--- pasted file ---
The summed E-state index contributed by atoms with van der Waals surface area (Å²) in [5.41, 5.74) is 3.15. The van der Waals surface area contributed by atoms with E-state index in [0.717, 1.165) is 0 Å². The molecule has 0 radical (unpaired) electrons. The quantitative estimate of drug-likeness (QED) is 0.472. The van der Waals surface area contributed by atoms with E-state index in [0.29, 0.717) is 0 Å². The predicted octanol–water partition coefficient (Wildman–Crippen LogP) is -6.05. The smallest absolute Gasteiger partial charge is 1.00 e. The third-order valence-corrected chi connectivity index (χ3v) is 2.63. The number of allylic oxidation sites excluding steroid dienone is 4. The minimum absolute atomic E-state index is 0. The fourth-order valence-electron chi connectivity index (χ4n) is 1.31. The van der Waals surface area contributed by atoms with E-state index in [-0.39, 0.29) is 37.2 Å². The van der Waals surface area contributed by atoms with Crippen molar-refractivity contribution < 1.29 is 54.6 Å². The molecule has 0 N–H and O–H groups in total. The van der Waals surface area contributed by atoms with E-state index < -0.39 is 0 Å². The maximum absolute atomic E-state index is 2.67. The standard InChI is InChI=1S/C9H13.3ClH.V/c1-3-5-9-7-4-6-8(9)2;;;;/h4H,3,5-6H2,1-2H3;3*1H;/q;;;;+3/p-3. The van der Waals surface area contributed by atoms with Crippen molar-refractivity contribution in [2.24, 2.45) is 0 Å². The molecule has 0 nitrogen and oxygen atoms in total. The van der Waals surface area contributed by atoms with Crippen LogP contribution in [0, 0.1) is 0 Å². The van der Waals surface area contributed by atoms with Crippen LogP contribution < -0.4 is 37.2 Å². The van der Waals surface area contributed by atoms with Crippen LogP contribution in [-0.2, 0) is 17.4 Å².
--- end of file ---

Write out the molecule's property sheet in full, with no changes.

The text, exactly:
The summed E-state index contributed by atoms with van der Waals surface area (Å²) in [5.41, 5.74) is 3.15. The van der Waals surface area contributed by atoms with E-state index in [0.717, 1.165) is 0 Å². The molecule has 0 radical (unpaired) electrons. The quantitative estimate of drug-likeness (QED) is 0.472. The van der Waals surface area contributed by atoms with E-state index in [0.29, 0.717) is 0 Å². The predicted octanol–water partition coefficient (Wildman–Crippen LogP) is -6.05. The smallest absolute Gasteiger partial charge is 1.00 e. The third-order valence-corrected chi connectivity index (χ3v) is 2.63. The number of allylic oxidation sites excluding steroid dienone is 4. The minimum absolute atomic E-state index is 0. The fourth-order valence-electron chi connectivity index (χ4n) is 1.31. The van der Waals surface area contributed by atoms with E-state index in [-0.39, 0.29) is 37.2 Å². The van der Waals surface area contributed by atoms with Crippen molar-refractivity contribution < 1.29 is 54.6 Å². The molecule has 0 N–H and O–H groups in total. The van der Waals surface area contributed by atoms with E-state index < -0.39 is 0 Å². The maximum absolute atomic E-state index is 2.67. The standard InChI is InChI=1S/C9H13.3ClH.V/c1-3-5-9-7-4-6-8(9)2;;;;/h4H,3,5-6H2,1-2H3;3*1H;/q;;;;+3/p-3. The van der Waals surface area contributed by atoms with Crippen molar-refractivity contribution in [2.24, 2.45) is 0 Å². The molecule has 0 nitrogen and oxygen atoms in total. The van der Waals surface area contributed by atoms with Crippen LogP contribution in [0, 0.1) is 0 Å². The van der Waals surface area contributed by atoms with Crippen LogP contribution < -0.4 is 37.2 Å². The van der Waals surface area contributed by atoms with Crippen LogP contribution in [-0.2, 0) is 17.4 Å².